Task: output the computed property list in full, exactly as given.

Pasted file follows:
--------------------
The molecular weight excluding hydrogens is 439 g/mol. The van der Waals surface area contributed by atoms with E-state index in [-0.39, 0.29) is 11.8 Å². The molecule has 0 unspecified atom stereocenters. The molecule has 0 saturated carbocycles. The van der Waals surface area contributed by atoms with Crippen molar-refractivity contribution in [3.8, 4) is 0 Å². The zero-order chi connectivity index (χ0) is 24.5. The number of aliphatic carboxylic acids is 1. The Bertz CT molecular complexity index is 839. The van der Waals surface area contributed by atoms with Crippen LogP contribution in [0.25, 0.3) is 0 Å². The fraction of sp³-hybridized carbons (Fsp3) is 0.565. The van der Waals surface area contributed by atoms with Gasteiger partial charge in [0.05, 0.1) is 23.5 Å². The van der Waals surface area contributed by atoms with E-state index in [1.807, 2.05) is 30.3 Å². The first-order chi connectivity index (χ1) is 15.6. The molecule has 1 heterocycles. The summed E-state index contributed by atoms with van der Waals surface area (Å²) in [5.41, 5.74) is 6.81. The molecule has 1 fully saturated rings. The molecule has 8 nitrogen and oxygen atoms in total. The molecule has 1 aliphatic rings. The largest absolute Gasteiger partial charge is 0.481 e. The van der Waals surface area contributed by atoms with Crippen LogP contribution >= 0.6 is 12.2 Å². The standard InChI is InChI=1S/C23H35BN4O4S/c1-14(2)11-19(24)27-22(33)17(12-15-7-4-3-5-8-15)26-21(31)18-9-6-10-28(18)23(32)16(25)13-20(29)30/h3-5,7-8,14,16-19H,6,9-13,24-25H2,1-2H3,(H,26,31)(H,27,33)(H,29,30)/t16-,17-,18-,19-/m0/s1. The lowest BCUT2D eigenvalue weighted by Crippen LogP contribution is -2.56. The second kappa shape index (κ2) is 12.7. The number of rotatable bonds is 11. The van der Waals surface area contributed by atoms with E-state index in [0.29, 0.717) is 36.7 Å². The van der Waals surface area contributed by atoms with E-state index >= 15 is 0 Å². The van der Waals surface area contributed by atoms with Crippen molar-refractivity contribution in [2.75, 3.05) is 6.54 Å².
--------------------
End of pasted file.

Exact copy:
The molecular weight excluding hydrogens is 439 g/mol. The van der Waals surface area contributed by atoms with E-state index in [-0.39, 0.29) is 11.8 Å². The molecule has 0 unspecified atom stereocenters. The molecule has 0 saturated carbocycles. The van der Waals surface area contributed by atoms with Crippen molar-refractivity contribution in [3.8, 4) is 0 Å². The zero-order chi connectivity index (χ0) is 24.5. The number of aliphatic carboxylic acids is 1. The Bertz CT molecular complexity index is 839. The van der Waals surface area contributed by atoms with Crippen LogP contribution in [0.25, 0.3) is 0 Å². The fraction of sp³-hybridized carbons (Fsp3) is 0.565. The van der Waals surface area contributed by atoms with Gasteiger partial charge in [0.05, 0.1) is 23.5 Å². The van der Waals surface area contributed by atoms with E-state index in [1.807, 2.05) is 30.3 Å². The first-order chi connectivity index (χ1) is 15.6. The molecule has 1 heterocycles. The summed E-state index contributed by atoms with van der Waals surface area (Å²) in [5.41, 5.74) is 6.81. The molecule has 1 fully saturated rings. The molecule has 8 nitrogen and oxygen atoms in total. The molecule has 1 aliphatic rings. The largest absolute Gasteiger partial charge is 0.481 e. The van der Waals surface area contributed by atoms with Crippen LogP contribution >= 0.6 is 12.2 Å². The standard InChI is InChI=1S/C23H35BN4O4S/c1-14(2)11-19(24)27-22(33)17(12-15-7-4-3-5-8-15)26-21(31)18-9-6-10-28(18)23(32)16(25)13-20(29)30/h3-5,7-8,14,16-19H,6,9-13,24-25H2,1-2H3,(H,26,31)(H,27,33)(H,29,30)/t16-,17-,18-,19-/m0/s1. The lowest BCUT2D eigenvalue weighted by Crippen LogP contribution is -2.56. The second kappa shape index (κ2) is 12.7. The number of rotatable bonds is 11. The van der Waals surface area contributed by atoms with E-state index in [0.29, 0.717) is 36.7 Å². The van der Waals surface area contributed by atoms with E-state index >= 15 is 0 Å². The van der Waals surface area contributed by atoms with Crippen molar-refractivity contribution in [2.75, 3.05) is 6.54 Å².